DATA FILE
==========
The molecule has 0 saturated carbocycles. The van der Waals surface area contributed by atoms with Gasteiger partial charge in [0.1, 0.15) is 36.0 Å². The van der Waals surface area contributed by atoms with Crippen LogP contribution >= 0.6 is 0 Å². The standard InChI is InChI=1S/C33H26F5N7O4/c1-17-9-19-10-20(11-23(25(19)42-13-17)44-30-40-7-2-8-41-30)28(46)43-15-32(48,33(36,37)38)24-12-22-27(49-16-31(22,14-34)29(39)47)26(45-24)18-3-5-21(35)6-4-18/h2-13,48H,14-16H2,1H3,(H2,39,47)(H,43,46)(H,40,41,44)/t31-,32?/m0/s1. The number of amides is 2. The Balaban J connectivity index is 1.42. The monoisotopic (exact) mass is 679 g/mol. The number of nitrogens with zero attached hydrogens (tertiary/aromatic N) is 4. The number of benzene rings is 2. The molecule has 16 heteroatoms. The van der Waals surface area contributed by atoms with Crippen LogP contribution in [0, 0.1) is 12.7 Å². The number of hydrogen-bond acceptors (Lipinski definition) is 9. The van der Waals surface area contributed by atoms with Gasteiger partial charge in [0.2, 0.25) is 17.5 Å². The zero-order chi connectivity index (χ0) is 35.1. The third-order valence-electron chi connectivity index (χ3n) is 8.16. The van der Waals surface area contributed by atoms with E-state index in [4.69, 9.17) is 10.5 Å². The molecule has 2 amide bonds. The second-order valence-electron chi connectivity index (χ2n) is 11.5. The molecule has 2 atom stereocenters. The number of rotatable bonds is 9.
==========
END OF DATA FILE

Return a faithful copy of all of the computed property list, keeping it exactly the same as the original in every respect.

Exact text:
The molecule has 0 saturated carbocycles. The van der Waals surface area contributed by atoms with Gasteiger partial charge in [0.1, 0.15) is 36.0 Å². The van der Waals surface area contributed by atoms with Crippen LogP contribution >= 0.6 is 0 Å². The standard InChI is InChI=1S/C33H26F5N7O4/c1-17-9-19-10-20(11-23(25(19)42-13-17)44-30-40-7-2-8-41-30)28(46)43-15-32(48,33(36,37)38)24-12-22-27(49-16-31(22,14-34)29(39)47)26(45-24)18-3-5-21(35)6-4-18/h2-13,48H,14-16H2,1H3,(H2,39,47)(H,43,46)(H,40,41,44)/t31-,32?/m0/s1. The number of amides is 2. The Balaban J connectivity index is 1.42. The monoisotopic (exact) mass is 679 g/mol. The number of nitrogens with zero attached hydrogens (tertiary/aromatic N) is 4. The number of benzene rings is 2. The molecule has 16 heteroatoms. The van der Waals surface area contributed by atoms with Crippen LogP contribution in [0, 0.1) is 12.7 Å². The number of hydrogen-bond acceptors (Lipinski definition) is 9. The van der Waals surface area contributed by atoms with Gasteiger partial charge in [0.2, 0.25) is 17.5 Å². The zero-order chi connectivity index (χ0) is 35.1. The third-order valence-electron chi connectivity index (χ3n) is 8.16. The van der Waals surface area contributed by atoms with E-state index in [4.69, 9.17) is 10.5 Å². The molecule has 2 amide bonds. The second-order valence-electron chi connectivity index (χ2n) is 11.5. The molecule has 2 atom stereocenters. The number of rotatable bonds is 9.